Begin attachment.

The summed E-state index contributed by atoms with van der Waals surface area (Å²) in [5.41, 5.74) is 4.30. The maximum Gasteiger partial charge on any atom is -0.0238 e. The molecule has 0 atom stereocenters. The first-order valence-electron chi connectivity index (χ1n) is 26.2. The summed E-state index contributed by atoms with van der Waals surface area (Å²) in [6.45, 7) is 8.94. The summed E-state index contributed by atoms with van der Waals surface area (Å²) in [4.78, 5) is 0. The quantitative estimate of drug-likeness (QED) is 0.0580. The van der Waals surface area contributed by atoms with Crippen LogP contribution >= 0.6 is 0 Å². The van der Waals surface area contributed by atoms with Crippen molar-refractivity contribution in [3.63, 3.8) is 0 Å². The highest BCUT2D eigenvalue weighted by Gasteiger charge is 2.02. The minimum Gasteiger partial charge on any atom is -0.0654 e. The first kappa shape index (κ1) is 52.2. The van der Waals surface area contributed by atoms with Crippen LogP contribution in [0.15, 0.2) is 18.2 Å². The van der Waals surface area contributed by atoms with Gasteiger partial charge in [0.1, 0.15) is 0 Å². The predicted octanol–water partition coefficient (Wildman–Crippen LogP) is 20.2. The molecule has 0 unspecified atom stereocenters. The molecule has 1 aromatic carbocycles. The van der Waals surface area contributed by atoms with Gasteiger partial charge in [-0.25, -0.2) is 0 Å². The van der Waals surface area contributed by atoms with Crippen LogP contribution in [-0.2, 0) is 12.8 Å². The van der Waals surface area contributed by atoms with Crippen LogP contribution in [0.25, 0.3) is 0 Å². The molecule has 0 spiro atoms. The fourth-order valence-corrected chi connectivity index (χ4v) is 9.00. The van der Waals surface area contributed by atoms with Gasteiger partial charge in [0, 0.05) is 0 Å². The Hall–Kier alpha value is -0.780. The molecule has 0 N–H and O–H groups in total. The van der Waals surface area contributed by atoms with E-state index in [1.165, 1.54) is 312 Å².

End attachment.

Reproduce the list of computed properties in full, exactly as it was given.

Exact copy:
The summed E-state index contributed by atoms with van der Waals surface area (Å²) in [5.41, 5.74) is 4.30. The maximum Gasteiger partial charge on any atom is -0.0238 e. The molecule has 0 atom stereocenters. The first-order valence-electron chi connectivity index (χ1n) is 26.2. The summed E-state index contributed by atoms with van der Waals surface area (Å²) in [6.45, 7) is 8.94. The summed E-state index contributed by atoms with van der Waals surface area (Å²) in [4.78, 5) is 0. The quantitative estimate of drug-likeness (QED) is 0.0580. The van der Waals surface area contributed by atoms with Crippen LogP contribution >= 0.6 is 0 Å². The van der Waals surface area contributed by atoms with Crippen molar-refractivity contribution in [3.63, 3.8) is 0 Å². The highest BCUT2D eigenvalue weighted by Gasteiger charge is 2.02. The minimum Gasteiger partial charge on any atom is -0.0654 e. The first kappa shape index (κ1) is 52.2. The van der Waals surface area contributed by atoms with Crippen LogP contribution in [0.15, 0.2) is 18.2 Å². The van der Waals surface area contributed by atoms with Gasteiger partial charge in [0.1, 0.15) is 0 Å². The predicted octanol–water partition coefficient (Wildman–Crippen LogP) is 20.2. The molecule has 0 unspecified atom stereocenters. The molecule has 1 aromatic carbocycles. The van der Waals surface area contributed by atoms with Gasteiger partial charge in [-0.25, -0.2) is 0 Å². The van der Waals surface area contributed by atoms with Crippen LogP contribution in [-0.2, 0) is 12.8 Å². The van der Waals surface area contributed by atoms with Crippen LogP contribution in [0.25, 0.3) is 0 Å². The molecule has 0 spiro atoms. The fourth-order valence-corrected chi connectivity index (χ4v) is 9.00. The van der Waals surface area contributed by atoms with Gasteiger partial charge in [0, 0.05) is 0 Å². The Hall–Kier alpha value is -0.780. The molecule has 0 N–H and O–H groups in total. The van der Waals surface area contributed by atoms with E-state index in [1.165, 1.54) is 312 Å².